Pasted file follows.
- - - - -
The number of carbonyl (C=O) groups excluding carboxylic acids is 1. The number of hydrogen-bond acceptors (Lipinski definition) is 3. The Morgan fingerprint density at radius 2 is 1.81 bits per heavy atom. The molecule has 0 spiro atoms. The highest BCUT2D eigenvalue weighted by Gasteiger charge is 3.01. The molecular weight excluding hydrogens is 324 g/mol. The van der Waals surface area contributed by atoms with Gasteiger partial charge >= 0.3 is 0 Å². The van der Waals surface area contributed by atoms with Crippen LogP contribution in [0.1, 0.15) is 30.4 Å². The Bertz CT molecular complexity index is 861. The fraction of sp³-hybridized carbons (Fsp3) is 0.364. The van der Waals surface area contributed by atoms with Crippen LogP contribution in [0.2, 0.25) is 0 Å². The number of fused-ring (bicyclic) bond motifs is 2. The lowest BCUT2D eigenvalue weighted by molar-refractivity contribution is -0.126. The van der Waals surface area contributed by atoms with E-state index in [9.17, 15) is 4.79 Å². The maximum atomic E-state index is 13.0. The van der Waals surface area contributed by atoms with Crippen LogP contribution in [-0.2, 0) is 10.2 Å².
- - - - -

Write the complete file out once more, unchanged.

The number of carbonyl (C=O) groups excluding carboxylic acids is 1. The number of hydrogen-bond acceptors (Lipinski definition) is 3. The Morgan fingerprint density at radius 2 is 1.81 bits per heavy atom. The molecule has 0 spiro atoms. The highest BCUT2D eigenvalue weighted by Gasteiger charge is 3.01. The molecular weight excluding hydrogens is 324 g/mol. The van der Waals surface area contributed by atoms with Gasteiger partial charge >= 0.3 is 0 Å². The van der Waals surface area contributed by atoms with Crippen LogP contribution in [0.1, 0.15) is 30.4 Å². The Bertz CT molecular complexity index is 861. The fraction of sp³-hybridized carbons (Fsp3) is 0.364. The van der Waals surface area contributed by atoms with Crippen LogP contribution in [0.2, 0.25) is 0 Å². The number of fused-ring (bicyclic) bond motifs is 2. The lowest BCUT2D eigenvalue weighted by molar-refractivity contribution is -0.126. The van der Waals surface area contributed by atoms with E-state index in [9.17, 15) is 4.79 Å². The maximum atomic E-state index is 13.0. The van der Waals surface area contributed by atoms with Crippen LogP contribution in [-0.2, 0) is 10.2 Å².